According to the manual, Nikon D7000 has three options for the number of autofocus points: 9, 21 and 39 points.

The manual explains that less points may be used when the subject is moving predictably. More points must be used in the situation "when photographing subjects that are moving quickly and can not be easily framed in the viewfinder (e.g., birds)." The manual doesn't claim that using less points is better for the subject that doesn't move or move predictably.

Why would somebody use less points than the maximum available? In what situations 9 or 21 points would give a better (faster? more precise?) result? Is this somehow related to video mode?

2 Answers 2


Video uses a completely different autofocus system (contrast detection using the main sensor, as opposed to the phase-detection autofocus points), so no, it's not to do with video.

39 AF points (or more in the higher-end professional-level bodies) means that there's a pretty darned good chance that something will be in focus. The question is what. When you let the camera decide, it might not always be what you were hoping for. Modern cameras are pretty good at keeping track of a moving subject they've already locked on to, even if it moves from AF point to AF point in the viewfinder. It's what they're going to lock on to in the first place that's the (potential) problem.

The 21-point autofocus uses only the very sensitive and accurate cross-type sensor group near the center of the viewfinder (the ones outlined with the larger, squarer markings in the viewfinder), and leaves the linear points outside of the center area out of the equation. When you let the camera decide where to focus, that gives you a greater degree of control—it allows you to ignore objects that are outside of the center area. When you use all of the AF points, the camera may decide that the foreground twig sticking into the frame over on the left is far more interesting and evocative than the subject you were hoping to capture—the camera is very much biased towards closest-subject detection. With just the center group involved, you can still let the camera do its best to find a focus point while still having a good degree of control.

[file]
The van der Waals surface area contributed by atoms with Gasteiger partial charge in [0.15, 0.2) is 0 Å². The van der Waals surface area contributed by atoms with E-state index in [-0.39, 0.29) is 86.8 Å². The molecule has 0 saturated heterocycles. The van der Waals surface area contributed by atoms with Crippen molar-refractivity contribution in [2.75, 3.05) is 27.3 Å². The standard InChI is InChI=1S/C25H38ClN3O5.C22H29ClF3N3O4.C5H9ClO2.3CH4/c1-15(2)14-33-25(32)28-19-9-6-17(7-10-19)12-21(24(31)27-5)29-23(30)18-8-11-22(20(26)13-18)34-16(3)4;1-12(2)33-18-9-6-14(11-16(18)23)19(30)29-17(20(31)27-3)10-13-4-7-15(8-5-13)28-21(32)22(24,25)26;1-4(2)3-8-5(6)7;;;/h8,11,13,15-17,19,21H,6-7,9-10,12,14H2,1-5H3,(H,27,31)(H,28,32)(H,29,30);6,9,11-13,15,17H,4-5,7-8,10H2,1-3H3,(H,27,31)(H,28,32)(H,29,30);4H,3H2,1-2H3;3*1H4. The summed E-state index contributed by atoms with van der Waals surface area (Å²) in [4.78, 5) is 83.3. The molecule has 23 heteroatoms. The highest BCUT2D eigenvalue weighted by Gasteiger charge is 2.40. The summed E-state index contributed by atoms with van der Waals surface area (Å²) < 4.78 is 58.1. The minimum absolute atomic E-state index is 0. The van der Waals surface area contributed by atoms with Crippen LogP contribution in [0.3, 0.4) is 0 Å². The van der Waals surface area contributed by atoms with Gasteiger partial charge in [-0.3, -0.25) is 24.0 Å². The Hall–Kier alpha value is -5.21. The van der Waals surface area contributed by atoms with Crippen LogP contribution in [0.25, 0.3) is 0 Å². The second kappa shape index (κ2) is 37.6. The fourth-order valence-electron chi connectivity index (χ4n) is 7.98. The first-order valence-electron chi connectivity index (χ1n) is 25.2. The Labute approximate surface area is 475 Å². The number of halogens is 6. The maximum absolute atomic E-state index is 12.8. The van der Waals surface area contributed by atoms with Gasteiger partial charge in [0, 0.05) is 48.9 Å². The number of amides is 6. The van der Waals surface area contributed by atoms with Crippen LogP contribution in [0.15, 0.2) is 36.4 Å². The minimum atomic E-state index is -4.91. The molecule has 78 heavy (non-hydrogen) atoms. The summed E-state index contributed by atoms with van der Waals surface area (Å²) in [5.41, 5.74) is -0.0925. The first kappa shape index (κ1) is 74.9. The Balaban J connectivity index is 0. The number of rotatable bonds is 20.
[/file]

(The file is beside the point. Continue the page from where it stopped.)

The 9-point configuration gives you 3 points in the center group (top middle and bottom of the center row of the group) plus three points on either side, arranged in a diamond-shaped pattern. It becomes a lot easier to manage making your desired subject falling exactly on one of the sensors to attain focus or to manually select one of the focus points to use, but it usually means you need to slightly recompose the shot after focusing. That means it will be far less useful for moving subjects. (But not completely useless. 9 AF points is more than anyone had to work with only a few years ago. The D70, which occupied approximately the same market niche as the D7000 three camera generations ago, had an amazing 5 to work with, and I still remember when having 3 in a top-of-the-line professional film SLR body was a huge deal.)

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    Agreed. Actually, i usually use the center one, only. Set the camera for spot focus, focus on my desired subject, and re-compose. Keeps things in control! +1 Dec 27, 2011 at 16:12

When you're manually selecting the focus point, you might find it easier and faster if there are fewer points from which to pick.

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